This has been an incredible year for the team at Rescripted. As we embark on 2018, we’d like to take some time to revisit not only some theatre highlights of the year, but accomplishments we have made as an organization in our first six months! The plays mentioned below are honored as Rescripted Recognized, productions that were memorable for their cultural standouts, for their artistic achievements, for their strong performances, and in some cases even for their controversies.
Author’s note: I attended two different “versions” of Taylor Mac’s A 24-Decade History of Popular Music at The Curran on Sunday September 24 and at Stanford’s Bing Concert Hall on Wednesday September 27. This review compares the two audience experiences of “Chapter IV” and “Abridged Version” respectively.
What makes a piece of theatre a phenomenon? What turns it from instance to event? Driven by conscious and subconscious hope that their art goes the analog equivalent of viral, artists create art everyday from fine to pop, traditional to technological. Artistic organizations do this, as do artist teams. Most of it never becomes an event. Theatre that does may do so incidentally, and in cases like the Broadway productions of ANGELS IN AMERICA, RENT and HAMILTON, deliberately. Continue reading “Rhapsody in Blue Eyeliner: Taylor Mac’s ‘A 24-Decade History of Popular Music’”
Thomas and Sally at Marin Theatre Company opened October 3rd, preceded by a lot of controversy, and dredged up painful conversations about consent, slavery, and falsified history. The risqué marketing art (pictured above), was the initial catalyst for this conversation, with many noting Sally depicted with a wry smile in seemingly full makeup in contrast with Jefferson’s sober historical portrait. That, coupled with the controversial subject matter and playwright Thomas Bradshaw at the helm, caught the public’s eye. Continue reading “‘Thomas and Sally’ at Marin Theatre Company Questions Victims and Consent”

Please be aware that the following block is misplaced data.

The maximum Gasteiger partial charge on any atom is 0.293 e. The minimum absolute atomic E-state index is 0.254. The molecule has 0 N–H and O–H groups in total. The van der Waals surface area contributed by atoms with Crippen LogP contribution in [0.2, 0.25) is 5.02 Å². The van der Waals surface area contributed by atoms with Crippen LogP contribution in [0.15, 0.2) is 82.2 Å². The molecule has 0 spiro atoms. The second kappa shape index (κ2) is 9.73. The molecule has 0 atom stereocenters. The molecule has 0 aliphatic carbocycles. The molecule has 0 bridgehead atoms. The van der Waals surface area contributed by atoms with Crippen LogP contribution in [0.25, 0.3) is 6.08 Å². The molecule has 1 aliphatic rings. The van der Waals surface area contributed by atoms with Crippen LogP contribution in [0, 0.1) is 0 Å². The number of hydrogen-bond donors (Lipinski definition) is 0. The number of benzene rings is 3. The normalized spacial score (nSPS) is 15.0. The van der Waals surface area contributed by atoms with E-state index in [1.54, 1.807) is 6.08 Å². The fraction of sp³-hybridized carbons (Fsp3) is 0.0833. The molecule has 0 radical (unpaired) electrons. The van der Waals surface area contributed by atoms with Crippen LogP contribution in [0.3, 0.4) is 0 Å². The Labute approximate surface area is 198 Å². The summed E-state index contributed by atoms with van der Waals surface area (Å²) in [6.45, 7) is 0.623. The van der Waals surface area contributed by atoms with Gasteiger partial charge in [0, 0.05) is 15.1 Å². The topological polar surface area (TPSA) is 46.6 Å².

The premise of the well-known American drama The Glass Menagerie by Tennessee Williams centers around single mother Amanda Wingfield, her oldest son Tom, and his little sister Laura who have found themselves in a financial squeeze since only Tom is able to work. Out of desperation, Amanda decides to try and set Laura up with a “gentleman caller,” a man from Tom’s work named Jim. What differs in this production is the centering of people of color and women in the casting of the play, a point of artistic pride for director Lisa Portes. Amanda and Laura’s predicament doesn’t come across as the result of a debutante who doesn’t believe women should toil, but rather a societal limitation imposed by the times (the play is set in St. Louis in 1937). This increased my empathy for these characters ten-fold. Continue reading “Remembering Romance Under The Setting Sun in ‘The Glass Menagerie’”